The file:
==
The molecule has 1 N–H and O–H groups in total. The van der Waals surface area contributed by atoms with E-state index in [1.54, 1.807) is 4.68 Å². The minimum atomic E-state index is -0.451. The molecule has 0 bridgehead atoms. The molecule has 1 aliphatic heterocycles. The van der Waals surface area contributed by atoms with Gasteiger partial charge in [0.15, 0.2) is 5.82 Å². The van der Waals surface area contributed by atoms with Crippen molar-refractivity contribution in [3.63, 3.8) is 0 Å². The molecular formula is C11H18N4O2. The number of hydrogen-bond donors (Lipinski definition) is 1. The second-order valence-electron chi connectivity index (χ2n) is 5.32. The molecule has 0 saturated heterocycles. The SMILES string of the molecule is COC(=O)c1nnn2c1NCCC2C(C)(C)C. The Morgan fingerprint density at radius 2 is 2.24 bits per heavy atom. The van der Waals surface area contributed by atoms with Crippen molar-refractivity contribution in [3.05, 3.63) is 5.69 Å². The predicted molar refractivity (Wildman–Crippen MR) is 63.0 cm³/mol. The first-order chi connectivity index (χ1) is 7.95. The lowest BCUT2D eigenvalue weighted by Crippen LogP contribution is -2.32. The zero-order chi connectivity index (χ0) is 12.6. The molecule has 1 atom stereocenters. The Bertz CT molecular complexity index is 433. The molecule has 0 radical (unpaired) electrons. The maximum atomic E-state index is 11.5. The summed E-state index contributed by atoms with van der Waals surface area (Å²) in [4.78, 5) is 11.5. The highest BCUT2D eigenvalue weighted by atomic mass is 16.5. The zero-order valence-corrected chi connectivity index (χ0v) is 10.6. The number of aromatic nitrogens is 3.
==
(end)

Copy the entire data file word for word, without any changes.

The molecule has 1 N–H and O–H groups in total. The van der Waals surface area contributed by atoms with E-state index in [1.54, 1.807) is 4.68 Å². The minimum atomic E-state index is -0.451. The molecule has 0 bridgehead atoms. The molecule has 1 aliphatic heterocycles. The van der Waals surface area contributed by atoms with Gasteiger partial charge in [0.15, 0.2) is 5.82 Å². The van der Waals surface area contributed by atoms with Crippen molar-refractivity contribution in [3.63, 3.8) is 0 Å². The molecular formula is C11H18N4O2. The number of hydrogen-bond donors (Lipinski definition) is 1. The second-order valence-electron chi connectivity index (χ2n) is 5.32. The molecule has 0 saturated heterocycles. The SMILES string of the molecule is COC(=O)c1nnn2c1NCCC2C(C)(C)C. The Morgan fingerprint density at radius 2 is 2.24 bits per heavy atom. The van der Waals surface area contributed by atoms with Crippen molar-refractivity contribution in [3.05, 3.63) is 5.69 Å². The predicted molar refractivity (Wildman–Crippen MR) is 63.0 cm³/mol. The first-order chi connectivity index (χ1) is 7.95. The lowest BCUT2D eigenvalue weighted by Crippen LogP contribution is -2.32. The zero-order chi connectivity index (χ0) is 12.6. The molecule has 1 atom stereocenters. The Bertz CT molecular complexity index is 433. The molecule has 0 radical (unpaired) electrons. The maximum atomic E-state index is 11.5. The summed E-state index contributed by atoms with van der Waals surface area (Å²) in [4.78, 5) is 11.5. The highest BCUT2D eigenvalue weighted by atomic mass is 16.5. The zero-order valence-corrected chi connectivity index (χ0v) is 10.6. The number of aromatic nitrogens is 3.